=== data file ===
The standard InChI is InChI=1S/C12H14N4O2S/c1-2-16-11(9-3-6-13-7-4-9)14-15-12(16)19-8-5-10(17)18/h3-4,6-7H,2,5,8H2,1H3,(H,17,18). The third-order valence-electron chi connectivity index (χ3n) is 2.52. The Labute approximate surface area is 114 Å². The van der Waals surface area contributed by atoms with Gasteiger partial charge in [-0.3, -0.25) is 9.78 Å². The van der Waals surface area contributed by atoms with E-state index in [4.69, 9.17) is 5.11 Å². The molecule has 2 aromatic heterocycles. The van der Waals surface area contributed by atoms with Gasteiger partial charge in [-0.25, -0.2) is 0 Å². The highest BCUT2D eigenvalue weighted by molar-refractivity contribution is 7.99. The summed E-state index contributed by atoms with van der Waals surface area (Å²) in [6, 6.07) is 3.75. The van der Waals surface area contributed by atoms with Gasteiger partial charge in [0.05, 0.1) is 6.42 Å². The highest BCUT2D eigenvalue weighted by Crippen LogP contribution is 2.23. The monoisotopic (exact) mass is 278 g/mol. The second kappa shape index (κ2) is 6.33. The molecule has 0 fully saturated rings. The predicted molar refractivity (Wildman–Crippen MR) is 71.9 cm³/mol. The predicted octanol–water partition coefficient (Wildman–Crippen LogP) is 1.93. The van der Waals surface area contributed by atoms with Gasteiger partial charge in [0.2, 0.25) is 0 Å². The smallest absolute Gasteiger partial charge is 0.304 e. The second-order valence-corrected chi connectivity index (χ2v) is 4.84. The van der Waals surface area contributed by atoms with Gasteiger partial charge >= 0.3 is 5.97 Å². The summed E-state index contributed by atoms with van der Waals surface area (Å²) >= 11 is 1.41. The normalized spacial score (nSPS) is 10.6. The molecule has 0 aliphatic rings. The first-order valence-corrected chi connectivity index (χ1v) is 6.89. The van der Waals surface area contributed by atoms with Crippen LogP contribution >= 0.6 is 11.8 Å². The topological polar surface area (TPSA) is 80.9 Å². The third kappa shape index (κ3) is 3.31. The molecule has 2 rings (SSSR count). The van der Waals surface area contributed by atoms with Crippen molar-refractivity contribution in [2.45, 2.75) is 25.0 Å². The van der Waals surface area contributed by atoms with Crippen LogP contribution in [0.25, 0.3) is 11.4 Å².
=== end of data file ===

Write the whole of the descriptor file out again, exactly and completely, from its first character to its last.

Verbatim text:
The standard InChI is InChI=1S/C12H14N4O2S/c1-2-16-11(9-3-6-13-7-4-9)14-15-12(16)19-8-5-10(17)18/h3-4,6-7H,2,5,8H2,1H3,(H,17,18). The third-order valence-electron chi connectivity index (χ3n) is 2.52. The Labute approximate surface area is 114 Å². The van der Waals surface area contributed by atoms with Gasteiger partial charge in [-0.3, -0.25) is 9.78 Å². The van der Waals surface area contributed by atoms with E-state index in [4.69, 9.17) is 5.11 Å². The molecule has 2 aromatic heterocycles. The van der Waals surface area contributed by atoms with Gasteiger partial charge in [-0.25, -0.2) is 0 Å². The highest BCUT2D eigenvalue weighted by molar-refractivity contribution is 7.99. The summed E-state index contributed by atoms with van der Waals surface area (Å²) in [6, 6.07) is 3.75. The van der Waals surface area contributed by atoms with Gasteiger partial charge in [0.05, 0.1) is 6.42 Å². The highest BCUT2D eigenvalue weighted by Crippen LogP contribution is 2.23. The monoisotopic (exact) mass is 278 g/mol. The second kappa shape index (κ2) is 6.33. The molecule has 0 fully saturated rings. The predicted molar refractivity (Wildman–Crippen MR) is 71.9 cm³/mol. The predicted octanol–water partition coefficient (Wildman–Crippen LogP) is 1.93. The van der Waals surface area contributed by atoms with Gasteiger partial charge in [0.2, 0.25) is 0 Å². The smallest absolute Gasteiger partial charge is 0.304 e. The second-order valence-corrected chi connectivity index (χ2v) is 4.84. The van der Waals surface area contributed by atoms with Gasteiger partial charge >= 0.3 is 5.97 Å². The summed E-state index contributed by atoms with van der Waals surface area (Å²) >= 11 is 1.41. The normalized spacial score (nSPS) is 10.6. The molecule has 0 aliphatic rings. The first-order valence-corrected chi connectivity index (χ1v) is 6.89. The van der Waals surface area contributed by atoms with Crippen LogP contribution >= 0.6 is 11.8 Å². The topological polar surface area (TPSA) is 80.9 Å². The third kappa shape index (κ3) is 3.31. The molecule has 2 rings (SSSR count). The van der Waals surface area contributed by atoms with Crippen molar-refractivity contribution in [2.45, 2.75) is 25.0 Å². The van der Waals surface area contributed by atoms with Crippen LogP contribution in [0.25, 0.3) is 11.4 Å².